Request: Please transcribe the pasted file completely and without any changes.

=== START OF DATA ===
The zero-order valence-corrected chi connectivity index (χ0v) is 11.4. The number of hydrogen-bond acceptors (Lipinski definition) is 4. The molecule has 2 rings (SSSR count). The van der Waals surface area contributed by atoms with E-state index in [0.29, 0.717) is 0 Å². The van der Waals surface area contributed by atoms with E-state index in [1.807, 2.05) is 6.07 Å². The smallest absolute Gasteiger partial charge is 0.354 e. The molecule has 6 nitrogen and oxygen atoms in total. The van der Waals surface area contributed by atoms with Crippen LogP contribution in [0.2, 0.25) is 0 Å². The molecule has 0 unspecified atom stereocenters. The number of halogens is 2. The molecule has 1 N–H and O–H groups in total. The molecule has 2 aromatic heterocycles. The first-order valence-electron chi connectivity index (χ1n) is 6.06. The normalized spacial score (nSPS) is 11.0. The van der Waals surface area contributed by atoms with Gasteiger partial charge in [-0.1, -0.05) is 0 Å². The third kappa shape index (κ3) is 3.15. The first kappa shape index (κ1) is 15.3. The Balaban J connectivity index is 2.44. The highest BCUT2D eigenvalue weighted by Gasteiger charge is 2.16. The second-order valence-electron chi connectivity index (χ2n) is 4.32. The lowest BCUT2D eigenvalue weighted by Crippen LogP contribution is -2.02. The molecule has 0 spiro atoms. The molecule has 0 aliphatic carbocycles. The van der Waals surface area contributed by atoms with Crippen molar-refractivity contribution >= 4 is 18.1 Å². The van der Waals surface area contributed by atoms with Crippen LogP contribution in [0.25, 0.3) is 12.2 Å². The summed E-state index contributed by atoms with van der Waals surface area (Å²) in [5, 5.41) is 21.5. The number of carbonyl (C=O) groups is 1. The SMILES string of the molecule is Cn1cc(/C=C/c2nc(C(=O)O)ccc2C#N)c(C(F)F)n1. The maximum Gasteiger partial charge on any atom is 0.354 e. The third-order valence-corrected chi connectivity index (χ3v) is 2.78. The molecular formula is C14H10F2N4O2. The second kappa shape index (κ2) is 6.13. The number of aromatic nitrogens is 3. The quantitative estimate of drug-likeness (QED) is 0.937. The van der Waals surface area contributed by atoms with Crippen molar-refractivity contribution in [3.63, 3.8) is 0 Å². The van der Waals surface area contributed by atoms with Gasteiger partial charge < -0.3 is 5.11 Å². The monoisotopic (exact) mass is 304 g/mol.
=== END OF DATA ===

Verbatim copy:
The zero-order valence-corrected chi connectivity index (χ0v) is 11.4. The number of hydrogen-bond acceptors (Lipinski definition) is 4. The molecule has 2 rings (SSSR count). The van der Waals surface area contributed by atoms with E-state index in [0.29, 0.717) is 0 Å². The van der Waals surface area contributed by atoms with E-state index in [1.807, 2.05) is 6.07 Å². The smallest absolute Gasteiger partial charge is 0.354 e. The molecule has 6 nitrogen and oxygen atoms in total. The van der Waals surface area contributed by atoms with Crippen LogP contribution in [0.2, 0.25) is 0 Å². The molecule has 0 unspecified atom stereocenters. The number of halogens is 2. The molecule has 1 N–H and O–H groups in total. The molecule has 2 aromatic heterocycles. The first-order valence-electron chi connectivity index (χ1n) is 6.06. The normalized spacial score (nSPS) is 11.0. The van der Waals surface area contributed by atoms with Gasteiger partial charge in [-0.1, -0.05) is 0 Å². The third kappa shape index (κ3) is 3.15. The first kappa shape index (κ1) is 15.3. The Balaban J connectivity index is 2.44. The highest BCUT2D eigenvalue weighted by Gasteiger charge is 2.16. The second-order valence-electron chi connectivity index (χ2n) is 4.32. The lowest BCUT2D eigenvalue weighted by Crippen LogP contribution is -2.02. The molecule has 0 spiro atoms. The molecule has 0 aliphatic carbocycles. The van der Waals surface area contributed by atoms with Crippen molar-refractivity contribution >= 4 is 18.1 Å². The van der Waals surface area contributed by atoms with Crippen LogP contribution in [0.25, 0.3) is 12.2 Å². The summed E-state index contributed by atoms with van der Waals surface area (Å²) in [5, 5.41) is 21.5. The number of carbonyl (C=O) groups is 1. The SMILES string of the molecule is Cn1cc(/C=C/c2nc(C(=O)O)ccc2C#N)c(C(F)F)n1. The maximum Gasteiger partial charge on any atom is 0.354 e. The third-order valence-corrected chi connectivity index (χ3v) is 2.78. The molecular formula is C14H10F2N4O2. The second kappa shape index (κ2) is 6.13. The number of aromatic nitrogens is 3. The quantitative estimate of drug-likeness (QED) is 0.937. The van der Waals surface area contributed by atoms with Crippen molar-refractivity contribution in [3.63, 3.8) is 0 Å². The van der Waals surface area contributed by atoms with Gasteiger partial charge < -0.3 is 5.11 Å². The monoisotopic (exact) mass is 304 g/mol.